The First ‘Viking’ Was A Bronze Age Man

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Ellen Lloyd - - The Vikings were feared, hated and admired and their rich history goes far back in time.  Vikings changed the history of Europe and their presence left a legacy in other parts of the world. How could they become so powerful and rich? How were they able to explore distant lands?

The First 'Viking' Was A Bronze Age Man

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We tend to associate Vikings with great names such as Ragnar Lodbrok, Ivar the Boneless, Erik the Red and mighty King Harald Hardrada, just to mention a few. However,  before these men became famous and influential, there was the Bronze Age that shaped the Nordic civilization and laid the foundation for the Viking Age.

Historical Studies Show The First Viking Was A Bronze Age Man

The Bronze Age was a fascinating period in Scandinavia and other parts of Europe. During this period Norse people engaged in trade with foreign cultures and sailed to unknown lands. Influential leaders held a high status in the society and pagan gods who many believed controlled the fate of humanity were worshipped.

Around 1,600 B.C., people in northern countries quickly acquired a prominent place in Europe thanks to their trade with copper, the first metal used by ancient man more than 10,000 years ago.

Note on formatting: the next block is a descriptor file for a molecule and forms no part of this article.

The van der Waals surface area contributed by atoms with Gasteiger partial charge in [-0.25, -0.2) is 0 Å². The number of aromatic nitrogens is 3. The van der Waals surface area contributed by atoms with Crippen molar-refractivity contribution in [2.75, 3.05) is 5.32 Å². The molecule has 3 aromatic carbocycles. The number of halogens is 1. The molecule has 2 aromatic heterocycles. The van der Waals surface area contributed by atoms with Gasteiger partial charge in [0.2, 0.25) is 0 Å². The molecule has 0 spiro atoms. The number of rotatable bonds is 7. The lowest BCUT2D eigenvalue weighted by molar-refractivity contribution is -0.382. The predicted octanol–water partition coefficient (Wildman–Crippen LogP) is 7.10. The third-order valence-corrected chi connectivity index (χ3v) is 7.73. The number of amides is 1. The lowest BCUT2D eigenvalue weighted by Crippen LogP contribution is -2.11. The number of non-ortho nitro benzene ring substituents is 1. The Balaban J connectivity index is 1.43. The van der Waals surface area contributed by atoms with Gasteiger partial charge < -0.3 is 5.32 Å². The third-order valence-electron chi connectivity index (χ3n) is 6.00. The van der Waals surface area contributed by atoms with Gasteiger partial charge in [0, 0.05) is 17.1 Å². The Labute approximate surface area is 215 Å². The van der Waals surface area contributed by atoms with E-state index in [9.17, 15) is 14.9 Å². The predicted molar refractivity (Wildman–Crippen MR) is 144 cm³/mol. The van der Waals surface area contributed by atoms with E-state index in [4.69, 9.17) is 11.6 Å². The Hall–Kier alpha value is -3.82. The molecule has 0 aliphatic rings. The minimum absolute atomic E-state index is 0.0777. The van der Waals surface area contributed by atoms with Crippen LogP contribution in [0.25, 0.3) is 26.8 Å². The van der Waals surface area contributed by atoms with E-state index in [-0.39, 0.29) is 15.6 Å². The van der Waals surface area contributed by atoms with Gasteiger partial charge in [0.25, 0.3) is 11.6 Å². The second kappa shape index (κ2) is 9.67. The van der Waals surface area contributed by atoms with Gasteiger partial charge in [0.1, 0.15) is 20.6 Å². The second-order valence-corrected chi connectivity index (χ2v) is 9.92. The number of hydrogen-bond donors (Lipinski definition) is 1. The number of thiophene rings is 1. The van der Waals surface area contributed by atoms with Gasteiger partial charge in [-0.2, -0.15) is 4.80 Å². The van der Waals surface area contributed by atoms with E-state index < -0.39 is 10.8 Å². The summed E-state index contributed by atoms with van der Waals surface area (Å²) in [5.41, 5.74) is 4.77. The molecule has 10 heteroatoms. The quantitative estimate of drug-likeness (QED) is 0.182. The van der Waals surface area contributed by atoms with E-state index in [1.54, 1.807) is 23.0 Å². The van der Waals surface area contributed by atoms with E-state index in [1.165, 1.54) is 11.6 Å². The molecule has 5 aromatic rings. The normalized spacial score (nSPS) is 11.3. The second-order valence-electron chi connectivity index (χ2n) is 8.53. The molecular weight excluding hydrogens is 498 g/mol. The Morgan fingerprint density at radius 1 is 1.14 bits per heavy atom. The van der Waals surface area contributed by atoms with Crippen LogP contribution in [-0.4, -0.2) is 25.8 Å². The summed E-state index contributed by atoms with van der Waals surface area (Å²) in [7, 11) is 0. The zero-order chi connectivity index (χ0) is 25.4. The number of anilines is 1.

Nordic people traveled all the way to the Alps and Germany to acquire copper that they transported to England in exchange for other precious metals that could bring back to their countries.

The First 'Viking' Was A Bronze Age Man

Norse deities played a vital role in society. To the left Frigg with sword and bow. In the middle Tor (Thor) with crown and spire sitting on a throne. To the right Oden (Odin) heavily armed. All these deities are encountered in Norse mythology. Credit: Public Domain

The business was booming and valuable trade contacts were established. The Norwegians played a central role in this continental trade and Jutland, a large peninsula that contains the mainland regions of Denmark became the richest place in Europe. This sensational economic transformation occurred almost overnight because of trading with amber that was used to produced bronze.

“I don't think the raw materials came to the Nordic countries step by step, it had become too expensive. The Norwegians must have gone a long way to get the copper, some from Central Europe, some from Spain. There are rock carvings in Portugal that are very similar to the Scandivaioan ones,” says Professor Johan Ling, at the Department of Historical Studies at the University of Gothenburg, who surveyed tens of thousands of Swedish carvings.

Trade And Colonization During The Bronze Age

The high and respected Nordic culture was undoubtedly founded on trade, but proper agriculture was also very important.

During this period Norse people realized that investing in merchant's vessels, owning lands, trading and looting could make them rich. This is how the Viking Age started, a period characterized by trade and colonization.

However, being a farmer could be difficult if a person didn’t have enough land and livestock.